The news of SHR selling of its teams is all the more shocking when considering the new era that the team was about to enter.

Even more so when considering the strides that SHR has made in a post-Harvick world. At Darlington Raceway, Chase Briscoe told Frontstretch about how well all four teams were working together when compared to the past.

“I feel like over the off season, the drivers probably spent more time together,” Briscoe said. “Everything this year has been better from a standpoint of a team side of things. Not that we weren’t a team before, but we certainly were almost four individual teams than just one organization, and now I feel like we’re trying to really work more as one organization.

“The teams from the crew chief side, the driver’s side, even the crew guys’ side. There are times in the past where I felt like some of my crew guys maybe didn’t even know other crew guys inside the organization. But now we all kind of hang out. The No. 41 guys, the No. 10 guys, all of us kind of hang out and do different stuff together.”

Briscoe and Noah Gragson have five top 10s each in the first 13 races. Briscoe is 12th in points, while Noah is 19th despite 35-point penalty handed out at Atlanta Motor Speedway. Rookie Josh Berry scored a season-best third-place finish at Darlington, and he impressed with speed at the short tracks of Bristol Motor Speedway and Richmond Raceway. Ryan Preece also excelled at Martinsville Speedway, where he finished ninth.

But all those gains and all that comradery seem to have been torn apart by the team’s uncertain future, and the drivers themselves don’t know what if they have to search for new rides. And if they do, they can’t at the moment.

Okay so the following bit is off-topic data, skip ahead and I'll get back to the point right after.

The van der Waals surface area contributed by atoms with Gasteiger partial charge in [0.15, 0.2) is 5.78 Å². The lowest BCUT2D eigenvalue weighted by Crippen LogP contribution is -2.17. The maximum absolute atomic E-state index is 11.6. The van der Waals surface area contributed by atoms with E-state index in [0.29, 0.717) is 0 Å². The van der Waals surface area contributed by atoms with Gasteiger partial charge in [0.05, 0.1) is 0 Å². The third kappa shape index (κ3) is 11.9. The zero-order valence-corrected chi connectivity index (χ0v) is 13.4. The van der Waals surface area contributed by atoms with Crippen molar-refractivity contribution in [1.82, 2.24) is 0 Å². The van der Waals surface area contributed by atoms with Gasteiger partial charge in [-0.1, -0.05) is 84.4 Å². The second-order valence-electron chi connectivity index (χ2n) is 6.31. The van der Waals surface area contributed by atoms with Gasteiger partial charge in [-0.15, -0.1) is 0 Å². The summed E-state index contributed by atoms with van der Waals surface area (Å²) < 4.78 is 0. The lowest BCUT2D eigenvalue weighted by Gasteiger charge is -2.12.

Meanwhile, with SHR potentially going out of business, it’s been radio silence from its two co-owners. Stewart appeared at both the Daytona 500 and the following weekend at Atlanta Motor Speedway, but neither Stewart nor Haas have been seen at the track in the last several weeks. On Stewart’s Twitter/X account, with the NHRA season in full swing, nothing has been said about SHR’s 2024 season — aside from a sponsorship segment at Talladega — since Atlanta.

It’s an absolute shame to see one of NASCAR’s largest and winningest teams to potentially be out the door in such quick fashion, and the lack of direction at the top has certainly played a part. But for the drivers and all the crew members that work at SHR, they deserve an answer sooner rather than later if 2024 is truly the team’s last stand.

About the author

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Stephen Stumpf is the NASCAR Content Director for Frontstretch and is a three-year veteran of the site. His weekly columns include “Stat Sheet” and “4 Burning Questions.” He also writes commentary, contributes to podcasts, edits articles and is frequently at the track for on-site coverage.

Can find on Twitter @stephen_stumpf.

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I read an article not long ago about NASCAR changing some rules to allow the France/Kennedy family (or their close relatives) to purchase charters.

If that’s the case, they’d probably get first dibs on SHR charters.


NASCAR (which IS the France family) already owns all 36 charters. Teams do not actually own the charters they have. It’s more like a long term lease on a commodity that the teams can sell during their lease period.


Nope- it will be sold to Dale Jr. And backed by Honda who has already committed to creating a factory team in partnership with Jr motorsports


I distinctly recall Tony Stewart, back in 2015-2016, slagging Brian Z. France for never being at the track, like BZF ‘s dad and grandfather were. Stewart just ripped him apart for being an absentee CEO. Ironic that Stewart has become the exact thing he always bitched about.

Jane doe



Chip Ganassi sold his NASCAR team and stayed in other top racing series. Stewart and Haas are leaving NASCAR behind as well, maybe. Let Denny and Harvick be the future.

Bill B

Did I miss something in the article? Is Harvick in line to start a team or buy SHR?
If not then his future is in the booth as a commentator, at least for the foreseeable future.


I was thinking Harvick has a talent agency and he could move drivers among the charters.

Jane doe

That would be so awesome and it would set Keelan and Piper up as well

Jane doe

LP is in charge now

Carl D.

What I’ve learned about Tony Stewart is that he’s a generational talent and a hypocrite. Why the greats have to be jerks I just don’t know.

Christian Andrews

Are you crazy?
Who told you that? Your Mom? LOL